Reflective of this, the share of LFP batteries in total lithium-ion batteries grew from 20 percent in 2020 to a projected 40 percent in 2023.

According to the USGS, there are only about 8 operations in the world using lithium brines. Of these, Chile is by far the most important producer, holding 61 percent of global lithium carbonate in 2021.

So, while Chile’s role is important in the wider lithium sector, it is particularly vital for the lithium carbonate market.

Additionally, producing from Chile’s lithium resources also helps reduce the global reliance on problematic minerals such as nickel, which is in relatively short supply, as well as cobalt with all its associated human rights issues.

As experts at Columbia University in a recent policy brief relate, “the development of a sound and predictable policy framework—that attracts private investors while advancing environmental, benefit-sharing, and value addition objectives—could make all the difference” as Chile moves forward with its development and sustainability goals while also helping satisfy global demand growth for the lithium which is increasingly vital for the clean energy transition.

Brussels delays billions in recovery funds after Romania halts coal unit closures

By the end of 2022, Romania had met only 33 of the 55 milestones established in its multi-billion euro National Recovery and Resilience Plan (NRRP). Most problematically, major provisions around lignite-fired power plant closures remain blocked. Days before the first coal units were set to shutter, citing the ongoing war in Ukraine, lawmakers in Bucharest decided to delay closure until October 2023. While also moving forward with the construction of both new EU-funded fossil gas plants as well as U.S. subsidized nuclear reactors, NGOs and activists worry Bucharest is simply trying to cash in on the recovery monies while playing the European Union. Now regulators in Brussels have taken notice by delaying disbursement of billions in much needed green energy funding. Continuing the Romanian Power Move series, lead blogger and podcaster, Michael Buchsbaum reviews the unfolding situation.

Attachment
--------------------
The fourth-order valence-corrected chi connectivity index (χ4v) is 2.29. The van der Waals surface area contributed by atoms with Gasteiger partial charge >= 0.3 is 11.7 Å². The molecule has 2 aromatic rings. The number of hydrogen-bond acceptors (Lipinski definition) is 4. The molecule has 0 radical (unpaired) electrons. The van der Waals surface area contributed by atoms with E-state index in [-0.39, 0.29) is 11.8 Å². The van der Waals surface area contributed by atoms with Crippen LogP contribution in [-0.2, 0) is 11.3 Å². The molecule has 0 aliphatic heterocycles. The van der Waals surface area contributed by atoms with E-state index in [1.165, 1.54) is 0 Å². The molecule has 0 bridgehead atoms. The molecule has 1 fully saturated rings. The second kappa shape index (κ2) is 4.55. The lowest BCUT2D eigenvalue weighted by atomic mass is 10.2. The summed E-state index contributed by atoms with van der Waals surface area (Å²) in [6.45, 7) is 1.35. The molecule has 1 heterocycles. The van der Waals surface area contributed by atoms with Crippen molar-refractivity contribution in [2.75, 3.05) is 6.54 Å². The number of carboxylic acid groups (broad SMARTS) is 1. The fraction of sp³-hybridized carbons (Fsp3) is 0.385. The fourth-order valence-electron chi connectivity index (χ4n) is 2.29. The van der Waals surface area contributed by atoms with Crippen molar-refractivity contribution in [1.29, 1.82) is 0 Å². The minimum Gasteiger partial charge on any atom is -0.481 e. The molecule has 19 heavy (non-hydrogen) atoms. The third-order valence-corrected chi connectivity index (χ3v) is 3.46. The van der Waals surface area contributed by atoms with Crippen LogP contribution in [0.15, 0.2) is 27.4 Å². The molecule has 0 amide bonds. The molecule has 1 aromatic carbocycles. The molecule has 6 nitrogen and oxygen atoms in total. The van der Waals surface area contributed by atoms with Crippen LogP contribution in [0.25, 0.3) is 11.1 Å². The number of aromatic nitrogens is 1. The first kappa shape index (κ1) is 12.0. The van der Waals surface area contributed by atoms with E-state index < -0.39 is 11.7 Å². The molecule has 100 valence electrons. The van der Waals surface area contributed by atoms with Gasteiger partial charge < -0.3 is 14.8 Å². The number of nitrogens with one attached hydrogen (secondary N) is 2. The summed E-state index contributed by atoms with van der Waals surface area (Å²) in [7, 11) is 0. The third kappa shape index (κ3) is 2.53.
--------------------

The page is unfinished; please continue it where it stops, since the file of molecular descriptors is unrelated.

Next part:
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Renewable Record: New solar and wind installs prevent catastrophic EU energy crisis

With war raging in Ukraine, Europe simultaneously scrambled to cut ties with Russia, its biggest fossil gas supplier, while also dealing with the lowest levels of hydro and nuclear generation in at least two decades. Though many feared a swing back to coal, a new analysis by the climate think tank, Ember reveals that wind and solar energy largely filled the gap, generating a record fifth of all the EU electricity and overtaking fossil gas for the first time in the process. Additionally, as shown in their newly published European Electricity Review, increased renewable deployment saved consumers billions in higher bills while staving off a larger return to climate-damaging coal. Proving itself to be a potent solution to the triple crisis of energy availability, affordability and sustainability, Ember sees Europe’s response as accelerating the energy transition going forward. Lead blogger and podcaster, Michael Buchsbaum, reviews the new data.

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Finito: Colombia halts new gas, oil and coal exploitation